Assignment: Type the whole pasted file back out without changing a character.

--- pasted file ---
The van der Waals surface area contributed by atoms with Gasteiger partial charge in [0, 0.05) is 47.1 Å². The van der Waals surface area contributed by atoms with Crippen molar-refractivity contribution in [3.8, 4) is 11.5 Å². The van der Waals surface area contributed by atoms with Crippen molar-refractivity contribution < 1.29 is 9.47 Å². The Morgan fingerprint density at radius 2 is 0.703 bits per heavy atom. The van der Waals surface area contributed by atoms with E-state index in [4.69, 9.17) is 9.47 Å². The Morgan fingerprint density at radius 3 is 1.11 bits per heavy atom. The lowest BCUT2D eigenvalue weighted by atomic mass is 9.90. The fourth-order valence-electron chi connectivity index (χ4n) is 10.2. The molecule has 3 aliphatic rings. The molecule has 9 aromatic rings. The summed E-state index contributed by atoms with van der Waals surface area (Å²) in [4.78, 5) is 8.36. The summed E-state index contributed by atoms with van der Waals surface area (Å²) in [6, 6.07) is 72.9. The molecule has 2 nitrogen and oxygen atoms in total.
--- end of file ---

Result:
The van der Waals surface area contributed by atoms with Gasteiger partial charge in [0, 0.05) is 47.1 Å². The van der Waals surface area contributed by atoms with Crippen molar-refractivity contribution in [3.8, 4) is 11.5 Å². The van der Waals surface area contributed by atoms with Crippen molar-refractivity contribution < 1.29 is 9.47 Å². The Morgan fingerprint density at radius 2 is 0.703 bits per heavy atom. The van der Waals surface area contributed by atoms with E-state index in [4.69, 9.17) is 9.47 Å². The Morgan fingerprint density at radius 3 is 1.11 bits per heavy atom. The lowest BCUT2D eigenvalue weighted by atomic mass is 9.90. The fourth-order valence-electron chi connectivity index (χ4n) is 10.2. The molecule has 3 aliphatic rings. The molecule has 9 aromatic rings. The summed E-state index contributed by atoms with van der Waals surface area (Å²) in [4.78, 5) is 8.36. The summed E-state index contributed by atoms with van der Waals surface area (Å²) in [6, 6.07) is 72.9. The molecule has 2 nitrogen and oxygen atoms in total.